“Recognizing the need is the primary condition for design,” said Charles Eames, the famous architect of American origin. The World Trade Center is a manifestation of this principle, where the designers have indeed taken the need for a building located in Central Colombo fulfilling the need for the growth of commercial enterprise. The World Trade Center was opened in 1997 by the former President Chandrika Kumaratunga, and despite being attacked twice during the civil war, the building of two twin towers connecting large scale businesses still stands strong. It is a hub of activity that represents the vibrant economy of the country, with state-of-the-art offices and facilities placed in an adept manner alongside several restaurants, shops and entertainment venues. Each tower’s 39 storeys are built over a four storey retail podium, coming to a total of 43 floor per tower, making it one of the tallest buildings in the country. The structure depicts Sri Lanka thriving in a global market economy with the support of its people, businesses and atmosphere of development. It is maintained by Overseas Realty Ceylon PLC.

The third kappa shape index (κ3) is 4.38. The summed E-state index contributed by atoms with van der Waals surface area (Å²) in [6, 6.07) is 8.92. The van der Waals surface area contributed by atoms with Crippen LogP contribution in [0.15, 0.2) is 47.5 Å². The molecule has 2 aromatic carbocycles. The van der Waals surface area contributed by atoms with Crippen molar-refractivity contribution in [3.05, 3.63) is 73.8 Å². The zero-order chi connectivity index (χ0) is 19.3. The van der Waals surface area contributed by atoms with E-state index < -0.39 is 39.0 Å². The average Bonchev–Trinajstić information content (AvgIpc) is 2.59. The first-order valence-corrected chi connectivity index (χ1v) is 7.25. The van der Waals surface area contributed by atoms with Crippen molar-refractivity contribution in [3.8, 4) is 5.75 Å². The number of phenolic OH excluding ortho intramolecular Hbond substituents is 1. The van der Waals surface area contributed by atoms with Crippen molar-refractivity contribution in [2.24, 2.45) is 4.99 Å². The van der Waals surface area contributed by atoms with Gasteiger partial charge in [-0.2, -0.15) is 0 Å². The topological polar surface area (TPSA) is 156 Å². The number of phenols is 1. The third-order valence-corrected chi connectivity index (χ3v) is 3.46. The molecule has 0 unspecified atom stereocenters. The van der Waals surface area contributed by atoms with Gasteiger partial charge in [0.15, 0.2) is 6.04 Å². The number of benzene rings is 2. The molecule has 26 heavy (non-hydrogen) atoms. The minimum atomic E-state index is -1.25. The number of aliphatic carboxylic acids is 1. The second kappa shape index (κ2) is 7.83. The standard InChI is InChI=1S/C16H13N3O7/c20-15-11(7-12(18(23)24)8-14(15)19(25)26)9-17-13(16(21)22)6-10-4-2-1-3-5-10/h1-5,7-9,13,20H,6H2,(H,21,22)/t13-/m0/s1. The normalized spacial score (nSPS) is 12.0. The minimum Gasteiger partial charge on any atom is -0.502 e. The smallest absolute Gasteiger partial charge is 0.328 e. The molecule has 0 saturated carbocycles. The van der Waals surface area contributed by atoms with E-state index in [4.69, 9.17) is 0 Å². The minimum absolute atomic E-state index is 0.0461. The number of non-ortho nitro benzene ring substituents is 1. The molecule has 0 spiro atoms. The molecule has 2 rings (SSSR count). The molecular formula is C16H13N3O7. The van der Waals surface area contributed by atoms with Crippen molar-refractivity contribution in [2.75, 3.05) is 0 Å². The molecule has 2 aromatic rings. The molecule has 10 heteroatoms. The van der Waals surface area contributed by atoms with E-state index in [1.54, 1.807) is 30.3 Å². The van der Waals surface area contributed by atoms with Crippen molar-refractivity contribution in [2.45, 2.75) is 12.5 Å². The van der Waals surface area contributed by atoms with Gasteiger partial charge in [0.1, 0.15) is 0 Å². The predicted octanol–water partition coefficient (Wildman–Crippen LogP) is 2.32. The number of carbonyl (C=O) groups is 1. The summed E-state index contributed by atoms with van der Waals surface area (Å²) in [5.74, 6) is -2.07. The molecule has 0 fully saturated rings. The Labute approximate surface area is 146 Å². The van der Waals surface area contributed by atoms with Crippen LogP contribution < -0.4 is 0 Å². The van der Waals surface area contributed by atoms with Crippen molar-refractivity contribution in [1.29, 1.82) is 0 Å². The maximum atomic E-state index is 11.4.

ARTRA is Sri Lanka’s Art Magazine exploring curated content on Sri Lanka’s visual art, performance art, applied art and written art. Launched in 2012, ARTRA Magazine is a compact monthly art read providing a comprehensive understanding on Sri Lankan artists, art events, monthly art calendars and the Sri Lankan design landscape. In sum, all you need to know about art in Sri Lanka.

8th August, 2019 Applied Art